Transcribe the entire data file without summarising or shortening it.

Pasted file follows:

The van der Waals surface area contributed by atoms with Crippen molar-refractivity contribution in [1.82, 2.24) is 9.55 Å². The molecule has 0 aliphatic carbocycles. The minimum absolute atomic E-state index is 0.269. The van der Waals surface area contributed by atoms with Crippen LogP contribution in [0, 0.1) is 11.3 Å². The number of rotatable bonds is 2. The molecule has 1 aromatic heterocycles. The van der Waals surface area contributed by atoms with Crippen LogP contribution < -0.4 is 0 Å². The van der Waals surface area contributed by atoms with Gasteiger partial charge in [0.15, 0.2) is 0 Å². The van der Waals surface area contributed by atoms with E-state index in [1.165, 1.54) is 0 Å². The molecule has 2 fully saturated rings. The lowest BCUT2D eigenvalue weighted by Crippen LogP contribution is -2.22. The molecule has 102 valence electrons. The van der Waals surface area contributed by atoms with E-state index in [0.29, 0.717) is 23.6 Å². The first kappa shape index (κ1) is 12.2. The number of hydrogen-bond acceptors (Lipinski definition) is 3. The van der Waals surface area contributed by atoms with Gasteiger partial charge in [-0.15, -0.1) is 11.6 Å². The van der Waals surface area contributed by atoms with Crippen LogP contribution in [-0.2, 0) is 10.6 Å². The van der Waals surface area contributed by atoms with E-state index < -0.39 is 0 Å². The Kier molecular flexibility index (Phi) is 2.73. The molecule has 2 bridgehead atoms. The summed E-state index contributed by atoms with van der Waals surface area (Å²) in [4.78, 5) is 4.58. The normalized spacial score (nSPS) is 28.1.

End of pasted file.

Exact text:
The van der Waals surface area contributed by atoms with Crippen molar-refractivity contribution in [1.82, 2.24) is 9.55 Å². The molecule has 0 aliphatic carbocycles. The minimum absolute atomic E-state index is 0.269. The van der Waals surface area contributed by atoms with Crippen LogP contribution in [0, 0.1) is 11.3 Å². The number of rotatable bonds is 2. The molecule has 1 aromatic heterocycles. The van der Waals surface area contributed by atoms with Crippen LogP contribution < -0.4 is 0 Å². The van der Waals surface area contributed by atoms with Gasteiger partial charge in [0.15, 0.2) is 0 Å². The van der Waals surface area contributed by atoms with E-state index in [1.165, 1.54) is 0 Å². The molecule has 2 fully saturated rings. The lowest BCUT2D eigenvalue weighted by Crippen LogP contribution is -2.22. The molecule has 102 valence electrons. The van der Waals surface area contributed by atoms with E-state index in [0.29, 0.717) is 23.6 Å². The first kappa shape index (κ1) is 12.2. The number of hydrogen-bond acceptors (Lipinski definition) is 3. The van der Waals surface area contributed by atoms with Gasteiger partial charge in [-0.15, -0.1) is 11.6 Å². The van der Waals surface area contributed by atoms with Crippen LogP contribution in [-0.2, 0) is 10.6 Å². The van der Waals surface area contributed by atoms with E-state index < -0.39 is 0 Å². The Kier molecular flexibility index (Phi) is 2.73. The molecule has 2 bridgehead atoms. The summed E-state index contributed by atoms with van der Waals surface area (Å²) in [4.78, 5) is 4.58. The normalized spacial score (nSPS) is 28.1.